It’s the beginning of the end of just about everything, as the first of the six-part “Ragnarok” arc begins in “The Massive” #25 by Brian Wood and Garry Brown. “Ragnarok” is slated to be the series’ final storyline, as the ill, weary, and haggard-looking protagonist Callum Israel looks to distance himself from his activist ways and try to quietly live out his remaining last days. It appears to be the end of the world as well, as increasingly strange scientific and weather phenomena continue to pound at a world already devastated by climate change and near-total collapse of political and social order.
As the series begins a tumultuous journey to its stormy conclusion, Wood ensures that his story’s sea legs are stronger than ever. Wood’s story continues to focus on the crew of The Kapital, part of a sea-faring activist group known as The Ninth Wave, whose search for their missing sister ship The Massive remains an ever-elusive goal in a world where mere survival is a challenge. The tension is now stepped up, though, as Wood reveals that the cataclysmic events, collectively referred to as The Crash, that have laid the world low are not only not over with, but are increasing in severity.
One consistent highlight of the series has been Wood’s strategically-placed flashbacks throughout that over the course of the series have explained the precise events and occurrences that comprised The Crash. Wood continues that story-enhancing strategy here, only now it carries a far bigger sense of foreboding because these dangerous happenings are taking place in the present, and not in the safety of the past. As satellites plunge to earth and random lightning strikes ensure that nowhere is safe, the cold and relative comfort of a ruined world where the worst is believed to be over gives way to a far more perilous one when it turns out that the worst is actually yet to come.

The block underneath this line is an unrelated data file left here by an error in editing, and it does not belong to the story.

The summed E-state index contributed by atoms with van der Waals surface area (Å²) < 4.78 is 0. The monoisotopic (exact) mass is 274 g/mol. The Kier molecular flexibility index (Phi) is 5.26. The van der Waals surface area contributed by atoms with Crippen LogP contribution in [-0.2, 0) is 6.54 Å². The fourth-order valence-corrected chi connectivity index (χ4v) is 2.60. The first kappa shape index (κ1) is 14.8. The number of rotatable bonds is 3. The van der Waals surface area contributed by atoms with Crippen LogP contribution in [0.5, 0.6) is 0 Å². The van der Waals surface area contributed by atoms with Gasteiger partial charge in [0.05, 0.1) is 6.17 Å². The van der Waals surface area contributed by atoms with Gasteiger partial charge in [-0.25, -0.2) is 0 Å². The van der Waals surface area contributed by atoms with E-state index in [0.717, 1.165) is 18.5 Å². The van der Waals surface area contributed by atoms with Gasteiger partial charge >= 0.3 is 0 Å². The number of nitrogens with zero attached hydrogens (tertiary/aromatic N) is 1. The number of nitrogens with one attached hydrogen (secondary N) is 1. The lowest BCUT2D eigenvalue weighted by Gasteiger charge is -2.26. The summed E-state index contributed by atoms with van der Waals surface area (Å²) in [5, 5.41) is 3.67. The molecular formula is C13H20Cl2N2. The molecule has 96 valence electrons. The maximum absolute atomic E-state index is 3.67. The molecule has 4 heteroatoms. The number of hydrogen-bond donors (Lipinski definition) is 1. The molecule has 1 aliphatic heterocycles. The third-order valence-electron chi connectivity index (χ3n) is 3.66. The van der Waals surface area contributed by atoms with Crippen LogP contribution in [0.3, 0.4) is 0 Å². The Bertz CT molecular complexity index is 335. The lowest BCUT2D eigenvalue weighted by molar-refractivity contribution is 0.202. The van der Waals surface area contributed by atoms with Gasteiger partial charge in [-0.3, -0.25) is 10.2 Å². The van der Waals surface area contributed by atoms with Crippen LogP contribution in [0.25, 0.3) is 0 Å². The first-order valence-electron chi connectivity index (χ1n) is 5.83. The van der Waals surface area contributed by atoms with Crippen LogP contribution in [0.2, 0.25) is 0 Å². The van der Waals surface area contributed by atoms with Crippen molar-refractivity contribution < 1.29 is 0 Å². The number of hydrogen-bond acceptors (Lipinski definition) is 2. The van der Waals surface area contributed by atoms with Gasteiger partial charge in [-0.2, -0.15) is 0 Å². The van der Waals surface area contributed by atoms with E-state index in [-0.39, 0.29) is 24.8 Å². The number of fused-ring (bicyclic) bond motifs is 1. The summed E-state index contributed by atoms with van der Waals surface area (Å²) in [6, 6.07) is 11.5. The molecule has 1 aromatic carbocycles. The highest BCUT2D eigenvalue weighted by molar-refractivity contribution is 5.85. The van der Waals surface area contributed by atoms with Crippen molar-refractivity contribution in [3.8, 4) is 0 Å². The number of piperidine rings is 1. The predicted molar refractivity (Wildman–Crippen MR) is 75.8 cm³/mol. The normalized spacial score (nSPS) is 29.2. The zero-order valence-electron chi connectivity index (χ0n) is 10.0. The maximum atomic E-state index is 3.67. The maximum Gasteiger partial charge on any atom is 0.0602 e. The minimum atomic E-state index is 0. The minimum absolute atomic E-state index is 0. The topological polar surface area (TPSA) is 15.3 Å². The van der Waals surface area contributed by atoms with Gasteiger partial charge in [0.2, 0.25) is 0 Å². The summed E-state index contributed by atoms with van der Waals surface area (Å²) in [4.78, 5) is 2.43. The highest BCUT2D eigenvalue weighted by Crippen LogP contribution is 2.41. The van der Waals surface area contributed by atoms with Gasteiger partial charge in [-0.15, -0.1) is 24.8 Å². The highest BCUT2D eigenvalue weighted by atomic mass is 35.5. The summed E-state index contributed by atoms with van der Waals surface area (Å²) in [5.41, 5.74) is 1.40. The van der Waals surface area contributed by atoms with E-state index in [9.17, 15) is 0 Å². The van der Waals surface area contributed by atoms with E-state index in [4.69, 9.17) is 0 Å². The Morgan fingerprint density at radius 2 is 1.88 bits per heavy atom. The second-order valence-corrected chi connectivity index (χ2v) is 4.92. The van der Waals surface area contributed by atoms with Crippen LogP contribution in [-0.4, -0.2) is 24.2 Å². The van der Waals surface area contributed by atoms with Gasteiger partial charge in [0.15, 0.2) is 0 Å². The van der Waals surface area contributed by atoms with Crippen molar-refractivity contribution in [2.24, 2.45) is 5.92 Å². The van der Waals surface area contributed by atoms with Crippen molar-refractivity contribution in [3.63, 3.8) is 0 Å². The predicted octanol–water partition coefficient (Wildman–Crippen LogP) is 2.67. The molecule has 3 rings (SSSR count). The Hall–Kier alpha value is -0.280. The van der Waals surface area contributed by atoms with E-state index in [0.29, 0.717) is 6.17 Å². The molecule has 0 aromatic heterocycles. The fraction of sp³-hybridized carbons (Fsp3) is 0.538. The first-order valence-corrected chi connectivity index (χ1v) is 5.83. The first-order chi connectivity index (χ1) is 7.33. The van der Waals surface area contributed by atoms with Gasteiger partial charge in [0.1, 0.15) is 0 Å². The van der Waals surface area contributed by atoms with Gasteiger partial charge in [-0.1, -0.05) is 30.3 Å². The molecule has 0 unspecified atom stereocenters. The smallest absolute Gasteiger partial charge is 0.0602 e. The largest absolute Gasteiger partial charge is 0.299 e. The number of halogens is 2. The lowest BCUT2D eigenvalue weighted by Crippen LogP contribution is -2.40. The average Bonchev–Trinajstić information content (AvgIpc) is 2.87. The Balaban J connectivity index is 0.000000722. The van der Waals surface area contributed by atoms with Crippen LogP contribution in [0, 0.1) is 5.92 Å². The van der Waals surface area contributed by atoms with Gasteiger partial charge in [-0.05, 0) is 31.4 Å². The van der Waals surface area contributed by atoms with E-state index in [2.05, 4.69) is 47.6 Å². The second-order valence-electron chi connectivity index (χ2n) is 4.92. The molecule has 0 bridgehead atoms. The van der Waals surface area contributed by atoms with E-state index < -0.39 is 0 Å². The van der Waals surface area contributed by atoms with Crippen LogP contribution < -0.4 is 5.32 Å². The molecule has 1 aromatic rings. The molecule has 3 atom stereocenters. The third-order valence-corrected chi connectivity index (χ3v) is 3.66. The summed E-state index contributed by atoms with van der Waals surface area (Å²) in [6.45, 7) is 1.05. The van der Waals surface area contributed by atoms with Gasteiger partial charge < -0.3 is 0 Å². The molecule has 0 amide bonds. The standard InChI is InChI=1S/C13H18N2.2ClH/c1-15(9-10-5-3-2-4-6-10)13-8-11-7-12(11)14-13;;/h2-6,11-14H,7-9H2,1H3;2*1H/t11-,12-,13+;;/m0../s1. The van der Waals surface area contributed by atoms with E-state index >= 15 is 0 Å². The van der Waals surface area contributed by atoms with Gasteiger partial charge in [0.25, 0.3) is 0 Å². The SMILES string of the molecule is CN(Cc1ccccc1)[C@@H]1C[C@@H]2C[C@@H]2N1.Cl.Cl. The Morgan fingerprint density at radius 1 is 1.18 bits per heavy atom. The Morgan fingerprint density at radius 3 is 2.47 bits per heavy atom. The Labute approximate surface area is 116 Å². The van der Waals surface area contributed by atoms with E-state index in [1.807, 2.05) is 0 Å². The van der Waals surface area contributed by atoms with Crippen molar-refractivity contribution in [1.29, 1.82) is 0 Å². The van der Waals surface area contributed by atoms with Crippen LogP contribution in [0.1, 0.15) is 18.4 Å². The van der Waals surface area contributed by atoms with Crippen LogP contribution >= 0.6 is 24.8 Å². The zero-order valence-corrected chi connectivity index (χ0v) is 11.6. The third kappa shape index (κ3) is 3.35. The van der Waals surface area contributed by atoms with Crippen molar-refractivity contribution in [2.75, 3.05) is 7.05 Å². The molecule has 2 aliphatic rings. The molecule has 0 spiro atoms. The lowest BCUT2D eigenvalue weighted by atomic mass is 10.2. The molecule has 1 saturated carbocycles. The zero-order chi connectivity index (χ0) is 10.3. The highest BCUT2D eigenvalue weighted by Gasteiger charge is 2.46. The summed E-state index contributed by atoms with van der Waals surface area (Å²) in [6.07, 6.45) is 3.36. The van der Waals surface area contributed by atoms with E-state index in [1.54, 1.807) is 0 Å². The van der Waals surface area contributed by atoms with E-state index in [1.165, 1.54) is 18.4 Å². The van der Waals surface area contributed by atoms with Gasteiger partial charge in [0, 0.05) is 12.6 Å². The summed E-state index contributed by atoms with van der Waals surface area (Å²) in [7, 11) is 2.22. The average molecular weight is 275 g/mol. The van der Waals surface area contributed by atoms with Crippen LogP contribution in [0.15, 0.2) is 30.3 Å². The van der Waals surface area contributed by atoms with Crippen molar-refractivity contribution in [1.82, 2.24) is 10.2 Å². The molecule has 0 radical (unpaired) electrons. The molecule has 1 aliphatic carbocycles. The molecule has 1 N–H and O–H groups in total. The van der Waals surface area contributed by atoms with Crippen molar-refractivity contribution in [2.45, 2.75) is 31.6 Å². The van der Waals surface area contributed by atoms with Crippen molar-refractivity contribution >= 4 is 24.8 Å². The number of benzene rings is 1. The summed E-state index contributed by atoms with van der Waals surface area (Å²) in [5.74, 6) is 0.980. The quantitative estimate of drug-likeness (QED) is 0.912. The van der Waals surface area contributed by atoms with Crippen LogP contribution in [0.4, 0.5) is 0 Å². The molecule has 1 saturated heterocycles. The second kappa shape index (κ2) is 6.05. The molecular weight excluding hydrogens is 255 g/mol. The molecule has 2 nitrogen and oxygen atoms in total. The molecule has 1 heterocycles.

Amidst the increasingly apocalyptic tone of the issue, though, Wood counters this with a more personal story as Israel begins to truly confront, and perhaps succumb, to his mortality. There are no confrontations with bandits or standoffs with ad-hoc government bodies here; instead, nature serves as the true enemy rather than man as the new arc begins, and is brought to the forefront rather than serving as a backdrop. As the crew of The Kapital attempts to figure out how to deal with a totally different kind of adversary, Israel is drawn to a former mate and deals with a surprise of his own. The political overtones, which have served this series well throughout, are put aside for more personal ones in this issue, and Wood manages to craft an even better story from them.
Brown continues doing what he has done best throughout the series: rendering a planet torn asunder with a kind of cold, emotionless feel that highlights the notion that mankind is losing this world. Colorist Jordie Bellaire does the same, sticking with subdued tones that highlight what a grey and bleak world this has become. Monotones differentiate the pages revealing the continuing nature of The Crash, while multiple but quieted tones are used throughout the main story. It’s far from pretty, but appropriate for a world that is ever becoming an uglier and uglier place.
“The Massive” #25 is a tense and well-constructed beginning for what appears to be an inevitable end. While not intended for new readers, this is the last jumping-on point of the series and is accessible enough as such.